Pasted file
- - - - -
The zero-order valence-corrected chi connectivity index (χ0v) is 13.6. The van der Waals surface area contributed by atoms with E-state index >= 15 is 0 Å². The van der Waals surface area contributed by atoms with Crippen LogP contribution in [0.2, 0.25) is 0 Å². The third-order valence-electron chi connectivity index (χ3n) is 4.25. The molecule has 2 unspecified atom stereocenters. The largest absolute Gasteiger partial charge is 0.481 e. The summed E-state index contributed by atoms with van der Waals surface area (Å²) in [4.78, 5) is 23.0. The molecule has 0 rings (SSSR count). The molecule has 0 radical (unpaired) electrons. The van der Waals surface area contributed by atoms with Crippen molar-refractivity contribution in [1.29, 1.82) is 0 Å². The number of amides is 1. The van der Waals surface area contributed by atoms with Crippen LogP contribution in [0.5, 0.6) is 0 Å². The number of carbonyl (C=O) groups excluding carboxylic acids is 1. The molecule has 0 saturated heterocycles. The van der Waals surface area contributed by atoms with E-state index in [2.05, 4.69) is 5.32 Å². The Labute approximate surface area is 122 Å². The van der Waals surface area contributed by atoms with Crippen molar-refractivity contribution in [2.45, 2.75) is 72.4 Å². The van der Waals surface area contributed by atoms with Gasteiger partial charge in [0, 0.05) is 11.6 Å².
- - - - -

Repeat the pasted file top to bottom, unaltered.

The zero-order valence-corrected chi connectivity index (χ0v) is 13.6. The van der Waals surface area contributed by atoms with E-state index >= 15 is 0 Å². The van der Waals surface area contributed by atoms with Crippen LogP contribution in [0.2, 0.25) is 0 Å². The third-order valence-electron chi connectivity index (χ3n) is 4.25. The molecule has 2 unspecified atom stereocenters. The largest absolute Gasteiger partial charge is 0.481 e. The summed E-state index contributed by atoms with van der Waals surface area (Å²) in [4.78, 5) is 23.0. The molecule has 0 rings (SSSR count). The molecule has 0 radical (unpaired) electrons. The van der Waals surface area contributed by atoms with Crippen molar-refractivity contribution in [1.29, 1.82) is 0 Å². The number of amides is 1. The van der Waals surface area contributed by atoms with Crippen LogP contribution in [0.5, 0.6) is 0 Å². The number of carbonyl (C=O) groups excluding carboxylic acids is 1. The molecule has 0 saturated heterocycles. The van der Waals surface area contributed by atoms with E-state index in [2.05, 4.69) is 5.32 Å². The Labute approximate surface area is 122 Å². The van der Waals surface area contributed by atoms with Crippen molar-refractivity contribution in [2.45, 2.75) is 72.4 Å². The van der Waals surface area contributed by atoms with Gasteiger partial charge in [0, 0.05) is 11.6 Å².